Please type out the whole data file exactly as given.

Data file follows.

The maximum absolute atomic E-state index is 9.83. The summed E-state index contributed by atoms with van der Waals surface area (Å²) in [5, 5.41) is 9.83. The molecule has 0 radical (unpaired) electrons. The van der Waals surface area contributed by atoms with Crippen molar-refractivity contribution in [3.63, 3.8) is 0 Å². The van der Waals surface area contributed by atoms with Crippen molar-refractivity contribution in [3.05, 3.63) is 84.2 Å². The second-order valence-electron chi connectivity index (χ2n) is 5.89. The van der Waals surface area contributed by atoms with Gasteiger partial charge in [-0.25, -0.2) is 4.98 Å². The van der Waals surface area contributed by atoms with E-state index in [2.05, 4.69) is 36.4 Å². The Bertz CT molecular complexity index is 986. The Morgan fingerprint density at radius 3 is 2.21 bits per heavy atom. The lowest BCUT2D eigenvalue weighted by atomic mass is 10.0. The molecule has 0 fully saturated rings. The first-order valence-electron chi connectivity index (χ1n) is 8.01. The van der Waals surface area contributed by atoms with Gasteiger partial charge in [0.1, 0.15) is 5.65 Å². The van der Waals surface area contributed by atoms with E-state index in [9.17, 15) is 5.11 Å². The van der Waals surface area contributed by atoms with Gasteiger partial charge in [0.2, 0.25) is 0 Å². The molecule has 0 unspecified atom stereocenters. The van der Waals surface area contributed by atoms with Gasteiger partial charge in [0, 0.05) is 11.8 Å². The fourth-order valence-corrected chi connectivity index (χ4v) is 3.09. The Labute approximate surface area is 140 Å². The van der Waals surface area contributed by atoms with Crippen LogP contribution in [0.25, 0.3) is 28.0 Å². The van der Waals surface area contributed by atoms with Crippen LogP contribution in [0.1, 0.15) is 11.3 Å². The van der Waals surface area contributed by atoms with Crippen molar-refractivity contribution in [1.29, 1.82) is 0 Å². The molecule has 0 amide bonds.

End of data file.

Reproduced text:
The maximum absolute atomic E-state index is 9.83. The summed E-state index contributed by atoms with van der Waals surface area (Å²) in [5, 5.41) is 9.83. The molecule has 0 radical (unpaired) electrons. The van der Waals surface area contributed by atoms with Crippen molar-refractivity contribution in [3.63, 3.8) is 0 Å². The van der Waals surface area contributed by atoms with Crippen molar-refractivity contribution in [3.05, 3.63) is 84.2 Å². The second-order valence-electron chi connectivity index (χ2n) is 5.89. The van der Waals surface area contributed by atoms with Gasteiger partial charge in [-0.25, -0.2) is 4.98 Å². The van der Waals surface area contributed by atoms with E-state index in [2.05, 4.69) is 36.4 Å². The Bertz CT molecular complexity index is 986. The Morgan fingerprint density at radius 3 is 2.21 bits per heavy atom. The lowest BCUT2D eigenvalue weighted by atomic mass is 10.0. The molecule has 0 fully saturated rings. The first-order valence-electron chi connectivity index (χ1n) is 8.01. The van der Waals surface area contributed by atoms with Gasteiger partial charge in [0.1, 0.15) is 5.65 Å². The van der Waals surface area contributed by atoms with E-state index in [9.17, 15) is 5.11 Å². The van der Waals surface area contributed by atoms with Gasteiger partial charge in [0.2, 0.25) is 0 Å². The molecule has 0 unspecified atom stereocenters. The van der Waals surface area contributed by atoms with Gasteiger partial charge in [0, 0.05) is 11.8 Å². The fourth-order valence-corrected chi connectivity index (χ4v) is 3.09. The Labute approximate surface area is 140 Å². The van der Waals surface area contributed by atoms with Crippen LogP contribution in [0.25, 0.3) is 28.0 Å². The van der Waals surface area contributed by atoms with Crippen LogP contribution in [0.1, 0.15) is 11.3 Å². The van der Waals surface area contributed by atoms with Crippen molar-refractivity contribution in [1.29, 1.82) is 0 Å². The molecule has 0 amide bonds.